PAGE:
On May 31st the John Hardee Swingtet recorded again for Blue Note ("River Edge Rock", "What Is This Thing Called Love?" inter alia) but this time without Tiny Grimes. The two were reunited at Blue Note on August 14th 1946 at a Tiny Grimes Swingtet session which resulted in "C Jam Blues"/ "Tiny's Boogie Woogie" and a frantic two part version of "Flying Home."

In August 1946 Blue Note released an album of three John Hardee 78 rpm singles called "John Hardee Tenor Sax" (BN 101). The album consisted of "Idaho" / "Hardee's Partee," "What Is This Thing Called Love" / "Nervous From The Service," "River Edge Rock" / "Sweet And Lovely."

Cover shot from Discogs.com
In the meantime John was also featured on several Earl Bostic sessions for Gotham. In March 1946 the Bostic band, with Cousin Joe on vocals on some tracks, recorded several sides, including a powerful version of "That's The Groovy Thing." John was on further Bostic sessions with Cousin Joe in May and August with the resulting product being released either as by Cousin Joe, or in the case of several sacred sides (the August session), as by "Brother Joshua."

John played on two sessions for the "Hot Record Society", one in September 1946 as part of a group led by Billy Kyle, Billy Kyle's Big Eight which included Buddy Rich on drums, and later in the year for a group led by Russell Procope. On October 25th the Tiny Grimes Swingtet (including John Hardee) backed blues shouter Gatemouth Moore at a session for National with "Love Doctor Blues" being the outstanding track.

Another Tiny Grimes Swingtet backing session featuring Hardee, this time on Signature for shouter Walter Brown (late 1946 or early 1947), had a rather controversial outcome when a cover version of "Open The Door Richard" was withdrawn from sale by the record company because of allegedly blue lyrics. The story was reported in "Billboard" on 8th March 1947 with Signature prexy Bob Thiels being quoted as saying that he couldn't estimate the loss involved in view of the pressings already sold.

On April 2nd 1947 John played in Buck Clayton's Orchestra which backed Helen Humes on a session for Mercury. "Jet Propelled Papa," "Blue And Sentimental," "I Just Refuse To Sing The Blues" and "They Raided The Joint" were the resultant meisterwerks. In October he played on a Dan Burley and his Skiffle Boys session for Arkey - "Chicken Shack Shuffle" and "Skiffle Blues" were perhaps less than masterpieces, but John's contribution did somehow fit into the deliberately primitive (not to say archaic) goings on. We should pause briefly to note that activist, writer and entertainer Dan Burley wrote "The Harlem Hand Book Of Jive."

The John Hardee Quintet recorded a good session for Savoy in November 1947. "Baby Watch That Stuff" featured a Hardee vocal which was relaxed and pleasant. Two singles came from the session - "Baby Watch That Stuff" / "Bad Man's Bounce" (issued on Regent) and "Lunatic" / "Can't Help Loving That Man."

As 1947 drew to a close and the AFM recording ban loomed ever closer, the Tiny Grimes Quintet, complete with John Hardee, recorded four sides for new kid on the block Atlantic Records. The first single from the 29th December session was "Boogie Woogie Barbecue" backed with a revival of "Blue Harlem," the classic track that Tiny had recorded with Ike Quebec for Blue Note back in 1944. The follow up single was "Profoundly Blue" backed with a particularly rousing Hardee performance on "That Old Black Magic." Both "Blue Harlem" and "That Old Black Magic" sold reasonably well and helped Tiny Grimes to be numbered 47th best selling R&B artist in 1948.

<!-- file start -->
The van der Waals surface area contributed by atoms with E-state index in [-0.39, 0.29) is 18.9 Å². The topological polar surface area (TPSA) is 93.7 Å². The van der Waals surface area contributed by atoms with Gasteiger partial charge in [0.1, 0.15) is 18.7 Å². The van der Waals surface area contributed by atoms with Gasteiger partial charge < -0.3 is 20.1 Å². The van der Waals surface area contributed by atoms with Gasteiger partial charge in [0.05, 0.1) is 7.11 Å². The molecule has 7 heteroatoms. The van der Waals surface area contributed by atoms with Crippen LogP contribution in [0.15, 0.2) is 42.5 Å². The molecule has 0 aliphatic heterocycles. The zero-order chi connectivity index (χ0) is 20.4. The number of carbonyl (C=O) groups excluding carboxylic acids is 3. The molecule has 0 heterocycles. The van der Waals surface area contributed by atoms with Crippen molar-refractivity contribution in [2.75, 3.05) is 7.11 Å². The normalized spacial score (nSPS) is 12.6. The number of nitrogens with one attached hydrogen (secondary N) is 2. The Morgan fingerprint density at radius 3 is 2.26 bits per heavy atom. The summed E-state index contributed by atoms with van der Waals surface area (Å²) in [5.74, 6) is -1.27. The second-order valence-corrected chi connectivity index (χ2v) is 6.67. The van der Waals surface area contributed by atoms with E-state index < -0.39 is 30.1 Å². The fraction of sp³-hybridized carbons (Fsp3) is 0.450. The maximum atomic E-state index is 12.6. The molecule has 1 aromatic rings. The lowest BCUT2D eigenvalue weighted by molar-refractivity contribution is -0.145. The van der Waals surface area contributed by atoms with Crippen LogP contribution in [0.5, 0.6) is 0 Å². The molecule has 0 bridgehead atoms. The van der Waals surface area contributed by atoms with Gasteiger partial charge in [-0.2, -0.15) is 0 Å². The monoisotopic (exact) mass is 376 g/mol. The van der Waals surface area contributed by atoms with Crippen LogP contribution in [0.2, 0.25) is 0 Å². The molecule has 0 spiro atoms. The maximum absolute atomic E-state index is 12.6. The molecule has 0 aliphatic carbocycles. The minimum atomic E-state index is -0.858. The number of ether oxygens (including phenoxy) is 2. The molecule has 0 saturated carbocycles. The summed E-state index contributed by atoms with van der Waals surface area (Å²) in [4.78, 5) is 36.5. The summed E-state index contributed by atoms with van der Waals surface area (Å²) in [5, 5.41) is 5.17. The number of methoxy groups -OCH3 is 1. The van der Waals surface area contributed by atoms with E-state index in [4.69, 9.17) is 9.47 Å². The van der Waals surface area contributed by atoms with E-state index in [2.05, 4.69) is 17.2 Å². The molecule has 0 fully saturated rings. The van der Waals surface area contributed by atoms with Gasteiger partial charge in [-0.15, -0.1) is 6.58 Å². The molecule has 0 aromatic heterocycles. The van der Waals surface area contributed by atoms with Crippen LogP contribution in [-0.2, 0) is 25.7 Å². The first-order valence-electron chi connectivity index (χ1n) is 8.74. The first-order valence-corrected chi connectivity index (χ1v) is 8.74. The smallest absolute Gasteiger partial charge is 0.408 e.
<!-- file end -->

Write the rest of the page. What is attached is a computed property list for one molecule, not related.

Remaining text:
When the Tiny Grimes Quintet returned to the studio in May 1948, John Hardee was no longer the featured tenor sax man as his place had been taken by Red Prysock. John featured in only two recording sessions in 1948. The first (in August or October) was a Clyde Bernhardt session for Savoy which produced one single - "Pretty Mama Blues" / "My Heart Belongs To Daddy." However the second session was a John Hardee Quartet session for Sittin' In With with two singles resulting - "Prelude To A Kiss" / "Bop In B Flat" (credited to The Four Bops) and "Man With A Horn" / "Cobblestones."

These were the last singles released under John Hardee's name. His recording activity was winding down and it is possible that he had moved back to Texas before the 1940s were out. In 1949 he was on one session for the Billy Taylor Quintet on Savoy. These were unusual recordings for the time as they featured both piano and organ. Recorded on November 20th 1949, the four sides remained unreleased for many years but two of them ("Misty Blues" and "Take The A Train") emerged decades later on a Savoy 2LP set, both credited to John Hardee.

In 1950 John was on two sessions for King Records. On September 12th he joined a small group of musicians from the Erskine Hawkins band to back singer Jimmie Mitchell. Other musicians present included Bobby Smith, Haywood Henry, Julian Dash, Rene Hall and Sonny Payne. On October 18th John took part in another King session, this time playing in the Lucky Millinder Orchestra backing Wynonie Harris. Two classic Wynonie sides resulted from the session - "Oh Babe!" and "Teardrops From My Eyes." Another product of the session was the famously risque Lucky Millinder track "Silent George" memorably hollered by Myra Johnson.

It is likely that John's last session in the 1940s / 1950s era was a reunion with Tiny Grimes for Gotham, either in late 1950 or 1951. By now the Grimes group was billed as Tiny Grimes and his Rocking Highlanders, complete with cod Highland dress - kilts, Tam O' Shanters and Prince Charlie jackets. One hopes that John Hardee was not required to appear in that get-up. Singles resulting from the session were - "Hawaiian Boogie" / "My Baby's Cool," ""Rockin' And Sockin'," / Howling Blues," and "St Louis Blues" / "1626 Blues."